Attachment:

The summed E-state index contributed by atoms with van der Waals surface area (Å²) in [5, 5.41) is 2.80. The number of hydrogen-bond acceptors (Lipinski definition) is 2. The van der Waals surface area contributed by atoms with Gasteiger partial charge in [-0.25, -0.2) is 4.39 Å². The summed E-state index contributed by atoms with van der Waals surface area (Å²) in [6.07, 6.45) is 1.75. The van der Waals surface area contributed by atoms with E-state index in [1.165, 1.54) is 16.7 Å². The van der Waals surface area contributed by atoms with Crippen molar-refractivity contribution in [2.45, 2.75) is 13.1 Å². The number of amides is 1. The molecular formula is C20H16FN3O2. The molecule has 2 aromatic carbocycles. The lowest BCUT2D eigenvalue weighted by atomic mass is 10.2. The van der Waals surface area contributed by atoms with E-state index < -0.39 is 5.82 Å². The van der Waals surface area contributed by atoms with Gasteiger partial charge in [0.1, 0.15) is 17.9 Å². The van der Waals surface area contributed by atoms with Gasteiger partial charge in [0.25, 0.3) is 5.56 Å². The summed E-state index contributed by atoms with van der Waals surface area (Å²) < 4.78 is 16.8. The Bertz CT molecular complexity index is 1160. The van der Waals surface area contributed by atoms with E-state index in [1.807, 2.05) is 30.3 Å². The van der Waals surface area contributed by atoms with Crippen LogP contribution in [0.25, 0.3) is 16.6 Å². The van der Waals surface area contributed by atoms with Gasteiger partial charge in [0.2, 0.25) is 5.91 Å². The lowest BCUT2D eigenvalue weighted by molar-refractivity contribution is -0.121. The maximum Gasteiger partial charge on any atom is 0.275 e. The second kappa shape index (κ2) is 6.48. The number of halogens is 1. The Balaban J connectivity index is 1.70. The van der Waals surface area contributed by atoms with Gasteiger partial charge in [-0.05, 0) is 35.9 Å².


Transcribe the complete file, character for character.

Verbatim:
The summed E-state index contributed by atoms with van der Waals surface area (Å²) in [5, 5.41) is 2.80. The number of hydrogen-bond acceptors (Lipinski definition) is 2. The van der Waals surface area contributed by atoms with Gasteiger partial charge in [-0.25, -0.2) is 4.39 Å². The summed E-state index contributed by atoms with van der Waals surface area (Å²) in [6.07, 6.45) is 1.75. The van der Waals surface area contributed by atoms with E-state index in [1.165, 1.54) is 16.7 Å². The van der Waals surface area contributed by atoms with Crippen molar-refractivity contribution in [2.45, 2.75) is 13.1 Å². The number of amides is 1. The molecular formula is C20H16FN3O2. The molecule has 2 aromatic carbocycles. The lowest BCUT2D eigenvalue weighted by atomic mass is 10.2. The van der Waals surface area contributed by atoms with E-state index < -0.39 is 5.82 Å². The van der Waals surface area contributed by atoms with Gasteiger partial charge in [0.1, 0.15) is 17.9 Å². The van der Waals surface area contributed by atoms with Gasteiger partial charge in [0.25, 0.3) is 5.56 Å². The summed E-state index contributed by atoms with van der Waals surface area (Å²) < 4.78 is 16.8. The Bertz CT molecular complexity index is 1160. The van der Waals surface area contributed by atoms with E-state index in [1.807, 2.05) is 30.3 Å². The van der Waals surface area contributed by atoms with Crippen LogP contribution in [0.25, 0.3) is 16.6 Å². The van der Waals surface area contributed by atoms with Gasteiger partial charge in [0.2, 0.25) is 5.91 Å². The lowest BCUT2D eigenvalue weighted by molar-refractivity contribution is -0.121. The maximum Gasteiger partial charge on any atom is 0.275 e. The second kappa shape index (κ2) is 6.48. The number of halogens is 1. The Balaban J connectivity index is 1.70. The van der Waals surface area contributed by atoms with Gasteiger partial charge in [-0.05, 0) is 35.9 Å².